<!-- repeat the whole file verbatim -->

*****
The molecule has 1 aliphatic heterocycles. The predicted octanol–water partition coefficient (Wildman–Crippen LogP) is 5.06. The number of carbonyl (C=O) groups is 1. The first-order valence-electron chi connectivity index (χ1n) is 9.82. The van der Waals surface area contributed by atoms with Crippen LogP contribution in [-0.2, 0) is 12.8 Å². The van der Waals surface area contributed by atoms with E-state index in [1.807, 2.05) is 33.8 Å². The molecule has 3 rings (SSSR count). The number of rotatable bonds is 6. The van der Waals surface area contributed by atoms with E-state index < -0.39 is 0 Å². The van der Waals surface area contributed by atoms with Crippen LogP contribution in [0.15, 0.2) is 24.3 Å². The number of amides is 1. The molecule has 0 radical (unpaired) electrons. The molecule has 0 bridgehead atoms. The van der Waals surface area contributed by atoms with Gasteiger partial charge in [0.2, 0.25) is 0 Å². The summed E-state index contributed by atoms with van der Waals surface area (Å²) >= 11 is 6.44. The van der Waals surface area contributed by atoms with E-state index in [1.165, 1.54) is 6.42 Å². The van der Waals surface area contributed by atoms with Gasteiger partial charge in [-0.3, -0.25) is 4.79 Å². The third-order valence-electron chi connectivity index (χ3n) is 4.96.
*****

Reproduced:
The molecule has 1 aliphatic heterocycles. The predicted octanol–water partition coefficient (Wildman–Crippen LogP) is 5.06. The number of carbonyl (C=O) groups is 1. The first-order valence-electron chi connectivity index (χ1n) is 9.82. The van der Waals surface area contributed by atoms with Crippen LogP contribution in [-0.2, 0) is 12.8 Å². The van der Waals surface area contributed by atoms with E-state index in [1.807, 2.05) is 33.8 Å². The molecule has 3 rings (SSSR count). The number of rotatable bonds is 6. The van der Waals surface area contributed by atoms with E-state index < -0.39 is 0 Å². The van der Waals surface area contributed by atoms with Crippen LogP contribution in [0.15, 0.2) is 24.3 Å². The number of amides is 1. The molecule has 0 radical (unpaired) electrons. The molecule has 0 bridgehead atoms. The van der Waals surface area contributed by atoms with Gasteiger partial charge in [0.2, 0.25) is 0 Å². The summed E-state index contributed by atoms with van der Waals surface area (Å²) >= 11 is 6.44. The van der Waals surface area contributed by atoms with E-state index in [1.165, 1.54) is 6.42 Å². The van der Waals surface area contributed by atoms with Gasteiger partial charge in [-0.3, -0.25) is 4.79 Å². The third-order valence-electron chi connectivity index (χ3n) is 4.96.